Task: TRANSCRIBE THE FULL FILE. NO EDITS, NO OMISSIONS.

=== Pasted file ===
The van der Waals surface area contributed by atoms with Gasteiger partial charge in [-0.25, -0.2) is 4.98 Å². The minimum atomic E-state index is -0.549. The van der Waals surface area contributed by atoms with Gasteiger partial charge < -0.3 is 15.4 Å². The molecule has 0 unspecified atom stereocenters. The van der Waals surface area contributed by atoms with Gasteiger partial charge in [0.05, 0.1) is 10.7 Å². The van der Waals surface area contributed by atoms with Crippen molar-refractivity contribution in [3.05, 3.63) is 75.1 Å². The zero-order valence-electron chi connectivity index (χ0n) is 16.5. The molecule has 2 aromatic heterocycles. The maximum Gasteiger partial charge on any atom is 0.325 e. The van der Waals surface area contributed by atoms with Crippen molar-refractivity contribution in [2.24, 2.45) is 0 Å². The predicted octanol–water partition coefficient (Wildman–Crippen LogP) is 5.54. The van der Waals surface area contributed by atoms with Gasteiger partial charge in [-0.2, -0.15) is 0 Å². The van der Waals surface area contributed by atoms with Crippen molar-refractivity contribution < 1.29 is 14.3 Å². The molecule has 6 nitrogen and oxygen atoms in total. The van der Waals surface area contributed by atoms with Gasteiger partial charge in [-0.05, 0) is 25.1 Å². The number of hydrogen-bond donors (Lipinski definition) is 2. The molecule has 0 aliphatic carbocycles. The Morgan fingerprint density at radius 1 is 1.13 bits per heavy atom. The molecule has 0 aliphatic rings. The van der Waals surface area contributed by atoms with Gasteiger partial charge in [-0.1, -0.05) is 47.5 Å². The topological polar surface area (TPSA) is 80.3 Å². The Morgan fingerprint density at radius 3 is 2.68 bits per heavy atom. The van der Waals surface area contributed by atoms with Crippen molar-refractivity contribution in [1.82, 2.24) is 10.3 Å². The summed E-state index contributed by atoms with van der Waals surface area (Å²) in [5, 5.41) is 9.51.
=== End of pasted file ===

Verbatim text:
The van der Waals surface area contributed by atoms with Gasteiger partial charge in [-0.25, -0.2) is 4.98 Å². The minimum atomic E-state index is -0.549. The van der Waals surface area contributed by atoms with Gasteiger partial charge < -0.3 is 15.4 Å². The molecule has 0 unspecified atom stereocenters. The van der Waals surface area contributed by atoms with Gasteiger partial charge in [0.05, 0.1) is 10.7 Å². The van der Waals surface area contributed by atoms with Crippen molar-refractivity contribution in [3.05, 3.63) is 75.1 Å². The zero-order valence-electron chi connectivity index (χ0n) is 16.5. The molecule has 2 aromatic heterocycles. The maximum Gasteiger partial charge on any atom is 0.325 e. The van der Waals surface area contributed by atoms with Crippen molar-refractivity contribution in [2.24, 2.45) is 0 Å². The predicted octanol–water partition coefficient (Wildman–Crippen LogP) is 5.54. The van der Waals surface area contributed by atoms with Gasteiger partial charge in [-0.2, -0.15) is 0 Å². The van der Waals surface area contributed by atoms with Crippen molar-refractivity contribution < 1.29 is 14.3 Å². The molecule has 6 nitrogen and oxygen atoms in total. The van der Waals surface area contributed by atoms with Gasteiger partial charge in [-0.05, 0) is 25.1 Å². The number of hydrogen-bond donors (Lipinski definition) is 2. The molecule has 0 aliphatic carbocycles. The Morgan fingerprint density at radius 1 is 1.13 bits per heavy atom. The molecule has 0 aliphatic rings. The van der Waals surface area contributed by atoms with Gasteiger partial charge in [-0.1, -0.05) is 47.5 Å². The topological polar surface area (TPSA) is 80.3 Å². The Morgan fingerprint density at radius 3 is 2.68 bits per heavy atom. The van der Waals surface area contributed by atoms with Crippen molar-refractivity contribution in [1.82, 2.24) is 10.3 Å². The summed E-state index contributed by atoms with van der Waals surface area (Å²) in [5, 5.41) is 9.51.